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Re: wordperfect 5.1 for unix, and debian?

On 20/12/14 06:05 PM, Patrick Wiseman wrote:
Sorry, meant to send that to Debian user; will do so now, so ignore
until it arrives that way.

On Sat, Dec 20, 2014 at 6:04 PM, Patrick Wiseman <pwiseman@gmail.com> wrote:
On Sat, Dec 20, 2014 at 5:26 PM, Gary Dale <garydale@torfree.net> wrote:
On 20/12/14 03:34 PM, Patrick Wiseman wrote:
On Sat, Dec 20, 2014 at 3:25 PM, Lisi Reisz <lisi.reisz@gmail.com> wrote:
On Saturday 20 December 2014 20:05:43 Patrick Wiseman wrote:
On Sat, Dec 20, 2014 at 2:30 PM, Gary Dale <garydale@torfree.net> wrote:
On 20/12/14 02:15 PM, Doug wrote:
On 12/20/2014 12:17 PM, Gary Dale wrote:
On 17/12/14 11:35 PM, Karen Lewellen wrote:
Who said anything about running windows?
The only windows I have are made of glass lol.
Although a virtual dos machine might be interesting if I find
over much  to do  with Linux.
Thanks for the giggle,
OK, but you can set up a UNIX virtual machine. Worst case would be
needing qemu to emulate whatever processor your WP51 version was set

Still don't know what you have against LibreOffice. It's almost
certainly superior to WP51 in every significant way.
At least she doesn't have to worry about "Styles." Most people do not
need a QuarkXpress or MS Publisher, and that's what LO is trying to

Just like those expensive commercial programs, anyone who uses LO (or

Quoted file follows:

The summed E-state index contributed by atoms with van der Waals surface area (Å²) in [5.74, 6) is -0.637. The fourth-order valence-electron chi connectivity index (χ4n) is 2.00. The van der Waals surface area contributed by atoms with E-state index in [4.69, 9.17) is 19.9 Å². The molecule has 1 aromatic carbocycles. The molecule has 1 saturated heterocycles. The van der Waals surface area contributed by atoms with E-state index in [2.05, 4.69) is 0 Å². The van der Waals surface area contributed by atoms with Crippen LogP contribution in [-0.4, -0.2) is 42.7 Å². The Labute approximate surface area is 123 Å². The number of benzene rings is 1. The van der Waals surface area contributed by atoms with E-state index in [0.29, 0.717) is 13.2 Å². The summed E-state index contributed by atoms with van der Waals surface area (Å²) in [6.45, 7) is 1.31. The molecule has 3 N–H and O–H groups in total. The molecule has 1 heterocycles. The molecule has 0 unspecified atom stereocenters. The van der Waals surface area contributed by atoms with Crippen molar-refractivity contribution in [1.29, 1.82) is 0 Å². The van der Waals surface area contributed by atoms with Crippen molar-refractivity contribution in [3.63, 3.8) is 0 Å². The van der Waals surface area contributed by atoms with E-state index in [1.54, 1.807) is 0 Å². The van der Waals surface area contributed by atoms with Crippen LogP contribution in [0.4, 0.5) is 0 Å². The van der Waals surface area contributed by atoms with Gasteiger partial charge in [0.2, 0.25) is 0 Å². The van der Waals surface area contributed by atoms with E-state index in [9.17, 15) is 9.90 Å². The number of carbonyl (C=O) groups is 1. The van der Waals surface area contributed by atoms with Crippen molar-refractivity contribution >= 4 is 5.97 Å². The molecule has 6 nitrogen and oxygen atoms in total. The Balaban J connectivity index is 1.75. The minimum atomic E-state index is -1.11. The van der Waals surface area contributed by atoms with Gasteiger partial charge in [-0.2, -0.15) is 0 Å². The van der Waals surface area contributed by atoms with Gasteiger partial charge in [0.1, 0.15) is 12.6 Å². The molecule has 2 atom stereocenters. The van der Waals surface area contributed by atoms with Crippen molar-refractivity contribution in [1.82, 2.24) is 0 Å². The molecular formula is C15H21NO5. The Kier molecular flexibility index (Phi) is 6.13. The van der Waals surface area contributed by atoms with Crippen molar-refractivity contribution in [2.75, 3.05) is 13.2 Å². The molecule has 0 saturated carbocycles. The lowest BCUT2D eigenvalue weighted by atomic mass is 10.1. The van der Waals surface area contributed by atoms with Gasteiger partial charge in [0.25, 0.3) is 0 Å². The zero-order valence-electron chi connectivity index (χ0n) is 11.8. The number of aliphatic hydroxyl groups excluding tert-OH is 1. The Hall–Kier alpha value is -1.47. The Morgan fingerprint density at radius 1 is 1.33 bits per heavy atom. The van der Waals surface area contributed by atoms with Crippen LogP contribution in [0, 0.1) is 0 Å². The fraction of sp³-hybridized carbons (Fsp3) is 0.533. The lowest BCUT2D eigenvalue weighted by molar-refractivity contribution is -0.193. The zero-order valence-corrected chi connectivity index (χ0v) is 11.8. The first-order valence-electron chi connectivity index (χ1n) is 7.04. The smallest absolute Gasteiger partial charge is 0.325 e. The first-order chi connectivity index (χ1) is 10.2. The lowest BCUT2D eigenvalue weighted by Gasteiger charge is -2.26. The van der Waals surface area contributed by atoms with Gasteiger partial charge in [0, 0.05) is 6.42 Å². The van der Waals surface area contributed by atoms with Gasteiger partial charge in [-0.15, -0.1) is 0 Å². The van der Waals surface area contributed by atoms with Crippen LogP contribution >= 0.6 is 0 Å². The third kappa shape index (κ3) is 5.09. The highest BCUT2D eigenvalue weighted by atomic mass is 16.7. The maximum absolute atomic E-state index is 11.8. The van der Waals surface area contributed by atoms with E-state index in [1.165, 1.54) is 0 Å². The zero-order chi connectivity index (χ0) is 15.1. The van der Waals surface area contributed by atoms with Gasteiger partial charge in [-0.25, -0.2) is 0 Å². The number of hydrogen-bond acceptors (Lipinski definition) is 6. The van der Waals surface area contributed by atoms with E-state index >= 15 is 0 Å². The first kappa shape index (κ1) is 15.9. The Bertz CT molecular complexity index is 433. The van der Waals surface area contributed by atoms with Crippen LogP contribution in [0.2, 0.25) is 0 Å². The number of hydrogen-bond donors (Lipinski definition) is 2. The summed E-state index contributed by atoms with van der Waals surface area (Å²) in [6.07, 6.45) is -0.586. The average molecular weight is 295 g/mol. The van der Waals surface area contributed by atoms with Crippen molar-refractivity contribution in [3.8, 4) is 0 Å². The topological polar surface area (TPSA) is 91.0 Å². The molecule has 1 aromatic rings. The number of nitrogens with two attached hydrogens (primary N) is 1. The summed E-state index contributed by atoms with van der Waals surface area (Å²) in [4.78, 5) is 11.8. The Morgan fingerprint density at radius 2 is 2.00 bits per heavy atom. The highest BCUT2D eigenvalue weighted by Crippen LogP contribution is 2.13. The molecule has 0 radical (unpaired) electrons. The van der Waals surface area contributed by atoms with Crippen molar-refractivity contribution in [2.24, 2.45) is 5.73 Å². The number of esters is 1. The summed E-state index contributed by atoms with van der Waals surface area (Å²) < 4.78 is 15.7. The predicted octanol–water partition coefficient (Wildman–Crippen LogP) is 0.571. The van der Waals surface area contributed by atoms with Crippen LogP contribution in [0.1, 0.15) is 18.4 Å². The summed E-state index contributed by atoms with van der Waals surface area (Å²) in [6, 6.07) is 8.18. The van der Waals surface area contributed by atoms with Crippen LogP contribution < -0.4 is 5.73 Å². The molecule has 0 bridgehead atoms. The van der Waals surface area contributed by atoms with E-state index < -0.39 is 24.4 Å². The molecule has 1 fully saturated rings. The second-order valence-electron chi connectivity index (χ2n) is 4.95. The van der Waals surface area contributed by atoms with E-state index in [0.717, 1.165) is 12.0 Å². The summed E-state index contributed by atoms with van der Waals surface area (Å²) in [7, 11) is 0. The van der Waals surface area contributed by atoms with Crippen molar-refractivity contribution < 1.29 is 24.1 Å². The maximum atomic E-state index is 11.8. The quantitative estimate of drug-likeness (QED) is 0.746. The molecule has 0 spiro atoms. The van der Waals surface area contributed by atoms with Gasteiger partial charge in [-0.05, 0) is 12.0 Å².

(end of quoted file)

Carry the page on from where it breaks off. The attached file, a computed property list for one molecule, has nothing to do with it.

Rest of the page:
OO) will either have to read and learn a lot of instructions or find a

different solution. My solution is TextMaker from SoftMaker, which has
free version for non-commercial use, and which seems to have just

about all the features of the paid version. (I have no pecuniary
interest in SoftMaker, a German firm.)

Funny but I never had to learn about styles. However they are handier
than applying individual attributes to common elements. And while
LibreOffice is quite powerful, it's not Scribus nor Scribus-like by any
stretch. It's just a modern, feature-rich word processor. That means
allowing people to use styles when they want to or ignoring them when
they don't.
By way of example, flush-right-with-dot-leader is trivial in WP8 (the
native WP for Linux), impossible in LibreOffice without a "style"
which is absurdly difficult to create.
What does that mean, and why would one want to do it?
It's often used in tables of contents, with the topic on the left,
dots to the right ........, page number at the far right. And it has
other uses. In WP8, it was achieved with a keyboard combo
(Alt-Shift-F8 if memory serves, which it probably doesn't). Creating a
style in Word, OpenOffice or LibreOffice is, as I said, absurdly
complicated, to do a very simple thing.


That's just a matter of inserting the "." fill character between the topic
name and the page number. You can do it manually by entering the topic name,
tabbing over to the right-aligned page number using "." as the fill
"Just a matter of" doing that? How do I make "." the fill character
for tabs? It's by no means self evident, because I just went through
every menu looking for it. Came across Format, Paragraph, Tabs, Fill
Character, chose '.......', clicked OK, returned to my document,
tabbed and ... nothing. No dots, just blank tabs. So I guess I missed
a non-obvious step.[Libre|Open]Office is one of the least intuitive
programs I have ever used (largely because it follows Word's lead).
Compared with WP, it's total crap.

Perhaps non-obvious is in the eyes of the beholder. The steps are simple:
1) select the entire table,
2) go to format | paragraph | tabs and set the fill character, then
3) define the tab - in this case perhaps right-justified at 6"
4) return to your table of contents and position the cursor before the first page number,
5) hit <tab>,
6) repeat for remaining topics.

I thought it was relatively simple.

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